by Henry Heath, published by Samuel William Fores
hand-coloured etching, published 12 February 1828
9 3/4 in. x 13 7/8 in. (248 mm x 352 mm) plate size; 10 1/4 in. x 14 3/4 in. (260 mm x 375 mm) paper size
Given by Sir Edward Dillon Lott du Cann, 2015
Artistsback to top
Sittersback to top
- Nicholas Vansittart, Baron Bexley (1766-1851), Conservative politician; Chancellor of the Exchequer. Sitter in 26 portraits.
- George Howard, 6th Earl of Carlisle (1773-1848), Politician; Lord Privy Seal. Sitter associated with 5 portraits.
- Elizabeth Conyngham (née Denison), Marchioness Conyngham (1769-1861), Mistress of George IV; wife of Henry Conyngham, 1st Marquess of Conyngham. Sitter in 14 portraits.
- Francis Nathaniel Conyngham, 2nd Marquess Conyngham (1797-1876), Soldier, politician and courtier. Sitter associated with 13 portraits.
- King George IV (1762-1830), Regent 1811-19; Reigned 1820-30. Sitter associated with 232 portraits.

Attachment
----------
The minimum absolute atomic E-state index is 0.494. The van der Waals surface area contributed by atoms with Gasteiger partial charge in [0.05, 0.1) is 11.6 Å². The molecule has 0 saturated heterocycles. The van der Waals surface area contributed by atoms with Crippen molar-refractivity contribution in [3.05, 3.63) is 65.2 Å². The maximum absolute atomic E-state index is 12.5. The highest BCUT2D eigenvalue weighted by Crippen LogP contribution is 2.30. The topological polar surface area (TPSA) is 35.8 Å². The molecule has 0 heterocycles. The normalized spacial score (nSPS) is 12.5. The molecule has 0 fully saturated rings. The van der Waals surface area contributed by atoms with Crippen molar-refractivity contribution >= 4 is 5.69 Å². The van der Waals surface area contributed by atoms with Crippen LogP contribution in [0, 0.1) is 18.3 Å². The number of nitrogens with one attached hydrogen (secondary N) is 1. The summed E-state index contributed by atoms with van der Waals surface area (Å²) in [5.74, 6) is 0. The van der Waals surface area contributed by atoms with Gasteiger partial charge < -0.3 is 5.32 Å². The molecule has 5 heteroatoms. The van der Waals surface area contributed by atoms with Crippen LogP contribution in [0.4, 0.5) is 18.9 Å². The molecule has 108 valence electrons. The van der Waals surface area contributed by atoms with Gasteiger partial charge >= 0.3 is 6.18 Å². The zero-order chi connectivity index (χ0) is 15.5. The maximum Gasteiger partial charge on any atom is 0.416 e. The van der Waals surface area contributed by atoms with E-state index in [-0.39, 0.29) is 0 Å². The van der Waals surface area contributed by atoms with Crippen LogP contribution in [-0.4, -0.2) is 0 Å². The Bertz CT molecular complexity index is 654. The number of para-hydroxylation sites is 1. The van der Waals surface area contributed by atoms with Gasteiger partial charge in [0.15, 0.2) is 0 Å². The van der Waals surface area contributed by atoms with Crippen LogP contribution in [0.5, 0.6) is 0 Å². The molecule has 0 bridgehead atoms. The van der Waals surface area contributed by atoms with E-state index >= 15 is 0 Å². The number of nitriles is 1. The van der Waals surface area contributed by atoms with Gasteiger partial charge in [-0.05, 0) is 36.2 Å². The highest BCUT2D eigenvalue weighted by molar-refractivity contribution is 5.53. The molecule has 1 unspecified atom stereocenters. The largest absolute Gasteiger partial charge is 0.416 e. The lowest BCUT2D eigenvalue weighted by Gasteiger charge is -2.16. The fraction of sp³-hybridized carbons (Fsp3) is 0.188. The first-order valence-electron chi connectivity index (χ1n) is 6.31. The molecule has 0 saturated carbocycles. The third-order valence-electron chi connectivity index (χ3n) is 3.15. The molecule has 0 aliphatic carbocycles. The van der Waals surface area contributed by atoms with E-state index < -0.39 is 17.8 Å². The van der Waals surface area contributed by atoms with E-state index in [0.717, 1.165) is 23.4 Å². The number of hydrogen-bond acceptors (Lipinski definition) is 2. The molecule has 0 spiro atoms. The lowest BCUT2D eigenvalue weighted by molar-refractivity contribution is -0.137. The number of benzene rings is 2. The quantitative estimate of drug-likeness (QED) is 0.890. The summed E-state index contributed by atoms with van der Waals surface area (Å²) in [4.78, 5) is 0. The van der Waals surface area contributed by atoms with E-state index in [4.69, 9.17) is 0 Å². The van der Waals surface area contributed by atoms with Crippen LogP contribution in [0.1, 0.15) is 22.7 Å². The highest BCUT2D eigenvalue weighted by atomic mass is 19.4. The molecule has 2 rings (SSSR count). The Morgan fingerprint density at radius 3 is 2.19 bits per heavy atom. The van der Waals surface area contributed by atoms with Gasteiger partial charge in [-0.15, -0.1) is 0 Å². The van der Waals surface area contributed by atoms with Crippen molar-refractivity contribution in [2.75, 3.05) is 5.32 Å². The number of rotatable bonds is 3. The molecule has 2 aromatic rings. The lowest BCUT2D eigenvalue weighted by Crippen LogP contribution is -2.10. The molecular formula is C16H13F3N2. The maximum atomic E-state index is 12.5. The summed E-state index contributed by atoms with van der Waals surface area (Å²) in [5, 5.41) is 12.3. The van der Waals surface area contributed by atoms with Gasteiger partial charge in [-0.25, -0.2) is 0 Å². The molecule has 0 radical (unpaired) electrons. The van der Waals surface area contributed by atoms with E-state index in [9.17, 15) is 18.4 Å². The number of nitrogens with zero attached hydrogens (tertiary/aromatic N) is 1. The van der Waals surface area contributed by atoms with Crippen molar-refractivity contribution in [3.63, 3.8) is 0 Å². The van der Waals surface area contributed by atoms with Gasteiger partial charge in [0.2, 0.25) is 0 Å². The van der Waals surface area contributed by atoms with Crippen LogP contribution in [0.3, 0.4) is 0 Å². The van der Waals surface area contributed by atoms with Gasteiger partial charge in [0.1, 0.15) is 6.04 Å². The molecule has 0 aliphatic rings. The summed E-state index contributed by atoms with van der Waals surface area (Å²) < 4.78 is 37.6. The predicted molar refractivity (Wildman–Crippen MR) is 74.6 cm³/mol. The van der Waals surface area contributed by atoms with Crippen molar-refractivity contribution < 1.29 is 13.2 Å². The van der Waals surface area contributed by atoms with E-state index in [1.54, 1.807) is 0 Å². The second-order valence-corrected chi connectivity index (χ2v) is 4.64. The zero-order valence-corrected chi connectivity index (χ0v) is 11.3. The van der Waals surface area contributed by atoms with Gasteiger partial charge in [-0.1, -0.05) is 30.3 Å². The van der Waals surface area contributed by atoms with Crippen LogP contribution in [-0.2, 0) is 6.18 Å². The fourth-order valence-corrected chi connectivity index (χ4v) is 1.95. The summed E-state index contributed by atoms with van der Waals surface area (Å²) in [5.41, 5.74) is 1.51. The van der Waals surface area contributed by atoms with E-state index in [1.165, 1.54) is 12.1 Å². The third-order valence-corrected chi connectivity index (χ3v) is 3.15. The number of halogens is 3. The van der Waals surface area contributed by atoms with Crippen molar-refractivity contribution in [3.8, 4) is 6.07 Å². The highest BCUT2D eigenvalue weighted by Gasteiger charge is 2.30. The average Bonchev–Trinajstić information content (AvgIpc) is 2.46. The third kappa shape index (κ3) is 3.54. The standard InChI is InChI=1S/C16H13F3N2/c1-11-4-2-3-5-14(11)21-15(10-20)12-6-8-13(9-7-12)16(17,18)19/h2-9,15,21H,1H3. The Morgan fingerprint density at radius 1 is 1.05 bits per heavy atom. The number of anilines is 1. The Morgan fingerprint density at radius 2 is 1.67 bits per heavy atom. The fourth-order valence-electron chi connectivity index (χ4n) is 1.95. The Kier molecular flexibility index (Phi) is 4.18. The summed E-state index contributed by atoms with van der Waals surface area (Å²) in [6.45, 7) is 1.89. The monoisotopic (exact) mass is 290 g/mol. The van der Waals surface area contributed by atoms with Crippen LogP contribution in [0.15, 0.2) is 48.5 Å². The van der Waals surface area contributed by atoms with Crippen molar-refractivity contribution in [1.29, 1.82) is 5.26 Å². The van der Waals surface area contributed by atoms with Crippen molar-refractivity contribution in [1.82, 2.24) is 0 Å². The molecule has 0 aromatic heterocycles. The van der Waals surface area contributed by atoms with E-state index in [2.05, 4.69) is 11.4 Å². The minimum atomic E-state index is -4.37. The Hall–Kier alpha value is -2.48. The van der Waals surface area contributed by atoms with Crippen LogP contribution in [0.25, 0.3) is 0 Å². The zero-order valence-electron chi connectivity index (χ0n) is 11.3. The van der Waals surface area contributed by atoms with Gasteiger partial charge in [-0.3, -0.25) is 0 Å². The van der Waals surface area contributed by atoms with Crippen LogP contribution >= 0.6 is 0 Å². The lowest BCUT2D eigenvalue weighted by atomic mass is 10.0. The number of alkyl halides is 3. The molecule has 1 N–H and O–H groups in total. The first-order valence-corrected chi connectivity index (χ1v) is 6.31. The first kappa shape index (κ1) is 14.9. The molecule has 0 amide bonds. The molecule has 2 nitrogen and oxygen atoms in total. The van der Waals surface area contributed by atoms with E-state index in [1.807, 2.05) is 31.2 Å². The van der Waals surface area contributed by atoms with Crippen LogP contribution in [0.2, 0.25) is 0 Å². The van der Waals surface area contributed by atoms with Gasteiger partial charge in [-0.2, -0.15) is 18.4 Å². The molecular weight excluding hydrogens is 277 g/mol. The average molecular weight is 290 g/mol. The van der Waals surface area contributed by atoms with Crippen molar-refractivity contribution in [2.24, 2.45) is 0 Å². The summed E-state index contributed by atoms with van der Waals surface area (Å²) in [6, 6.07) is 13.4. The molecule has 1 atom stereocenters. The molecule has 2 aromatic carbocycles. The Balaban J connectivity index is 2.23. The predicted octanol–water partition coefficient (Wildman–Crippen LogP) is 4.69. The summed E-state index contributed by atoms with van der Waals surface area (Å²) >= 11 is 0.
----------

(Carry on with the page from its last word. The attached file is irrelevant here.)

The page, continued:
- Henry Petty-Fitzmaurice, 3rd Marquess of Lansdowne (1780-1863), Whig politician; Home Secretary, Chancellor of the Exchequer and Lord President of the Council. Sitter associated with 77 portraits.
- Daniel O'Connell (1775-1847), Irish politician; MP for Dublin City and Cork County. Sitter associated with 220 portraits.
- Frederick John Robinson, 1st Earl of Ripon (1782-1859), Prime Minister. Sitter in 20 portraits.
- William Sturges Bourne (1769-1845), Poor-law reformer and Conservative politician; MP for Ashburton. Sitter in 2 portraits.
- George Tierney (1761-1830), Politician; MP for Southwark and Knaresborough. Sitter associated with 51 portraits.
- Arthur Wellesley, 1st Duke of Wellington (1769-1852), Field Marshal and Prime Minister. Sitter associated with 509 portraits.
- Charles Watkin Williams Wynn (1775-1850), Politician; President of the Board of Control. Sitter in 10 portraits.
Subjects & Themesback to top
Events of 1828back to top
Current affairsDuke of Wellington becomes Prime Minister.
Madhouse Act attempts to regulate asylums and ensure new arrivals are genuinely insane.
Repeal of the Test Acts removes political restrictions from dissenters, allowing them to hold public office.